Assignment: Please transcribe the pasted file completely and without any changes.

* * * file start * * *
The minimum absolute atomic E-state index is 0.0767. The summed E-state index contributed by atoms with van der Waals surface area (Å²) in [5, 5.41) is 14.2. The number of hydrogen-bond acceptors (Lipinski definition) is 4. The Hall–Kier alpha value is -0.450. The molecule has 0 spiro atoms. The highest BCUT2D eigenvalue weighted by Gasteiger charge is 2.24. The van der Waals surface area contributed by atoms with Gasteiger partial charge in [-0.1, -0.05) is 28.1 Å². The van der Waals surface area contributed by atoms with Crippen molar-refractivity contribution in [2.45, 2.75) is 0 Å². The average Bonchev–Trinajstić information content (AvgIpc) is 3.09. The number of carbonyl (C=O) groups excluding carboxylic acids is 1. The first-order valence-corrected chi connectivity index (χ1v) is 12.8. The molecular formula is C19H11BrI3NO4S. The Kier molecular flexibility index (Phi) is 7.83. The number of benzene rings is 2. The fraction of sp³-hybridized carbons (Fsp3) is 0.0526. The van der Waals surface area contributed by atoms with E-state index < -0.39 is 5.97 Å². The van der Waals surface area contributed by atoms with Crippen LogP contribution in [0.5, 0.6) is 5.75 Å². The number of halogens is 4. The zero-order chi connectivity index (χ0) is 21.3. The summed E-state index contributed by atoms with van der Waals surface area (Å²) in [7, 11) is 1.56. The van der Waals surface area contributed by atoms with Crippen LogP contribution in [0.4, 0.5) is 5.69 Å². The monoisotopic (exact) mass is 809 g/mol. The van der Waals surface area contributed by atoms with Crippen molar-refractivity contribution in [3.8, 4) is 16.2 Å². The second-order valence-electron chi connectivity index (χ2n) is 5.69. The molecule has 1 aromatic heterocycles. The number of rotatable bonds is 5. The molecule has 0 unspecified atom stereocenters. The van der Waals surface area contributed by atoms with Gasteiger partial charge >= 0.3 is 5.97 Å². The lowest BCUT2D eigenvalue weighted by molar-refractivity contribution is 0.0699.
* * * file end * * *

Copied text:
The minimum absolute atomic E-state index is 0.0767. The summed E-state index contributed by atoms with van der Waals surface area (Å²) in [5, 5.41) is 14.2. The number of hydrogen-bond acceptors (Lipinski definition) is 4. The Hall–Kier alpha value is -0.450. The molecule has 0 spiro atoms. The highest BCUT2D eigenvalue weighted by Gasteiger charge is 2.24. The van der Waals surface area contributed by atoms with Gasteiger partial charge in [-0.1, -0.05) is 28.1 Å². The van der Waals surface area contributed by atoms with Crippen molar-refractivity contribution in [2.45, 2.75) is 0 Å². The average Bonchev–Trinajstić information content (AvgIpc) is 3.09. The number of carbonyl (C=O) groups excluding carboxylic acids is 1. The first-order valence-corrected chi connectivity index (χ1v) is 12.8. The molecular formula is C19H11BrI3NO4S. The Kier molecular flexibility index (Phi) is 7.83. The number of benzene rings is 2. The fraction of sp³-hybridized carbons (Fsp3) is 0.0526. The van der Waals surface area contributed by atoms with E-state index < -0.39 is 5.97 Å². The van der Waals surface area contributed by atoms with Crippen LogP contribution in [0.5, 0.6) is 5.75 Å². The number of halogens is 4. The zero-order chi connectivity index (χ0) is 21.3. The summed E-state index contributed by atoms with van der Waals surface area (Å²) in [7, 11) is 1.56. The van der Waals surface area contributed by atoms with Crippen LogP contribution in [0.4, 0.5) is 5.69 Å². The monoisotopic (exact) mass is 809 g/mol. The van der Waals surface area contributed by atoms with Crippen molar-refractivity contribution in [3.8, 4) is 16.2 Å². The second-order valence-electron chi connectivity index (χ2n) is 5.69. The molecule has 1 aromatic heterocycles. The number of rotatable bonds is 5. The molecule has 0 unspecified atom stereocenters. The van der Waals surface area contributed by atoms with Gasteiger partial charge >= 0.3 is 5.97 Å². The lowest BCUT2D eigenvalue weighted by molar-refractivity contribution is 0.0699.